There are so many powerful stories from extraordinary everyday women, but I do feel that feminism could do better!
I love this World Economic Forum research on the 5000-year history of the gender gap.
Exploring the fourth wave of feminism begs the question – was it really the case that half of the world population were repressed for the entire history of humankind, leaving half of the total brainpower unused?
I was surprised that the research found no long-running trend in the women’s share in the top roles of our global societies. Whilst women’s share at the top fluctuates around an average of 10%, the main positive outlier is the third millennium BCE, driven by a high women’s presence among Ancient Egypt’s observations in the Human Biographical Record and echoes Egyptian women’s equal rights to men.
This research puts women’s contemporary struggle for equality into an important historical perspective. Women’s emancipation is not a contemporary concept and any period of improvement has yet to prove sustainable!
I loved this quote from the must-read report as it closes out with some hope for our self-made entrepreneurial women…
“Our body is nothing but the clothes of our soul
the only difference between he and she,
as for the soul concerned, it is just as good,
yes, just as great, in many woman’s body.”
Respect for New Choices
Many are making new career and life choices as we emerge from living through a pandemic; a study by Microsoft found that 41% of the global workforce would consider leaving their current employer within the next year.
I love this Fast Company article which explores the fact that “people are getting ready to jump ship”
“This is propelled by three forces – the changing generation, the economic crisis, and the realisation people have had that they can have a different social contract, spending more time with family when they work remote and skip the commute.”
I found this very interesting and it makes me wonder whether people are truly unhappy or has the pandemic created a burning desire for change?
For me, I think it’s a period of redemptive awakening for good and bad…
As we come through this extraordinary vortex of change – climate, health, inclusion and tech transformations, many have been awakened to the opportunity to get off the treadmill and live a life they actually want more than the one they had.
For others who were underrepresented or disadvantaged before this vortex, the awakening is more dramatic and urgent.
Change must happen for us and new skills the world needs are essential to fill the jobs others are leaving and to break out into new areas.
I was deeply saddened in July to see fresh stories of racist abuse. It is always so devastating to see such a lack of respect via words, images and stories in the press and on social media, and the response from some in leadership roles brutally disrespectful and undermining.
I have seen first-hand how this is adversely impacting so many people, both personally and professionally.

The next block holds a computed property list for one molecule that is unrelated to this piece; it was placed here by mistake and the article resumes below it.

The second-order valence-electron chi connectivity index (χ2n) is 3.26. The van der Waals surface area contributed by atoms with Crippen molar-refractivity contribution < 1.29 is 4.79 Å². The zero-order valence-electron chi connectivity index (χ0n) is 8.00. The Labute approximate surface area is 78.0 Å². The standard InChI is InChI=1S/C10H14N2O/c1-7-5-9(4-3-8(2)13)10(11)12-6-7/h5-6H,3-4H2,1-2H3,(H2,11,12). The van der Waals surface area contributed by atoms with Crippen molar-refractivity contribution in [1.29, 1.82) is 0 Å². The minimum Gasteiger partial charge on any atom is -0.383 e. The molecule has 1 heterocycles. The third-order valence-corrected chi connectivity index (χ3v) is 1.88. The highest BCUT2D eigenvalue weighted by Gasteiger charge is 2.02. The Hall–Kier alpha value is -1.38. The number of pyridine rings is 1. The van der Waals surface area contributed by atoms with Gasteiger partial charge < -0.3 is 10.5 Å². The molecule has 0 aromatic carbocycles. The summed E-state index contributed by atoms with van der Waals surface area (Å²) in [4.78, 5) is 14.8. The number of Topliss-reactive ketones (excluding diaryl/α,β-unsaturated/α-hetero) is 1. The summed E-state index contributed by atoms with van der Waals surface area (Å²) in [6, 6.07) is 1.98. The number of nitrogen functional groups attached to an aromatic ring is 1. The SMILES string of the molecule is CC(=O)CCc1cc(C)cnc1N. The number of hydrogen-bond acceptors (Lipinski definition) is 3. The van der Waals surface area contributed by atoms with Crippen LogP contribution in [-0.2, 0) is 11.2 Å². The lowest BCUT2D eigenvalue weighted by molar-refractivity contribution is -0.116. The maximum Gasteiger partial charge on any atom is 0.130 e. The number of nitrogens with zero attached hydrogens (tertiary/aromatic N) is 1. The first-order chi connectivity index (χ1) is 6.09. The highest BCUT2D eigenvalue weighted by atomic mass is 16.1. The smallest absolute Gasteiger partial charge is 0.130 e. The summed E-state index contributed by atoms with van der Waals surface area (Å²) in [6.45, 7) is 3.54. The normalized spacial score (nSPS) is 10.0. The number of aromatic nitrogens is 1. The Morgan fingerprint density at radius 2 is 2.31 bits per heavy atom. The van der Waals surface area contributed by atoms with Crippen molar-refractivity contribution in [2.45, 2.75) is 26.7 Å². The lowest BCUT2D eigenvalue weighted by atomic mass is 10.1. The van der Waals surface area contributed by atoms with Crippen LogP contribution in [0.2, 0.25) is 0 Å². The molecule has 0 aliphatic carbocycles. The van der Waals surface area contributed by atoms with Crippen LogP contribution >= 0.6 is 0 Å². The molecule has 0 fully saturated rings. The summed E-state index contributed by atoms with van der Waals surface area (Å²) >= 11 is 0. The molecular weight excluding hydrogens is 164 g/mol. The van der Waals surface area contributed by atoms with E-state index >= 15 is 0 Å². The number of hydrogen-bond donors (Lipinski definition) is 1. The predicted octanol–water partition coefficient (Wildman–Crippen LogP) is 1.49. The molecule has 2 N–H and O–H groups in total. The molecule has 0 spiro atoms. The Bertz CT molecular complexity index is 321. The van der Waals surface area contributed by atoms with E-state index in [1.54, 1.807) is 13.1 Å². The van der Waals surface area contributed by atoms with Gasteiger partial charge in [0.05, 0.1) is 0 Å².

Daily I reflect on my pledge as a lifelong advocate and campaigner for inclusion and diversity, and the individuals, family and resources I turn to keep learning, re-learning and being the change I want to see in the world by my daily decision and actions.
Firstly, family – we are a richly diverse and blended family. Because of all of our ages, sex’s colour’s creeds, sexualities, physical and cognitive abilities, I love us and try and demonstrate this daily. The Greens and the Clarkson’s, the Gilbert’s and the Quartey’s, the Mollison’s and The Allen’s, The Beesley’s and the Roberts’, the Samads, Collins’ and the Peter’s – all of us so v different and special.
Secondly learning and really understanding what I can do to help means talking, reading and immersing myself in the real world of today.
I wanted to share with you two of my book reviews that had such an impact on my own understanding of institutional racism, and unconscious bias.
As Pamela says, “Words matter. And what’s appropriate and inclusive evolves and changes over time. It’s essential to listen, watch, learn, engage and reengage.”
This positive everyday advice when actioned strongly is what’s needed from all of us to combat this wave of cruelty and prejudice – it’s on ALL of us.
And, as leaders restating our personal diversity and inclusion pledges, and engaging our teams in purposeful high impact collaboration to institutionalise meritocracy for all people like us is the quest right now.
Respect in person, and online, is critical
That’s why I’m delighted that Facebook, Google, TikTok and Twitter have made commitments to tackle the abuse of women on their platforms.
At the recent UN Generation Equality Forum in Paris, the 4 big tech companies announced a bold package of commitments to tackle online abuse and improve women’s safety on their platforms. The areas to be addressed include womens’ need for greater control over who can comment or reply to their posts, more choice over what they see online, when they see it and how they see it, and improved reporting systems so they can be better supported when they do receive violent or abusive content.
This is an important article that is v much worth a read.
Equity & Equality & Justice – Respect for Purpose Led Change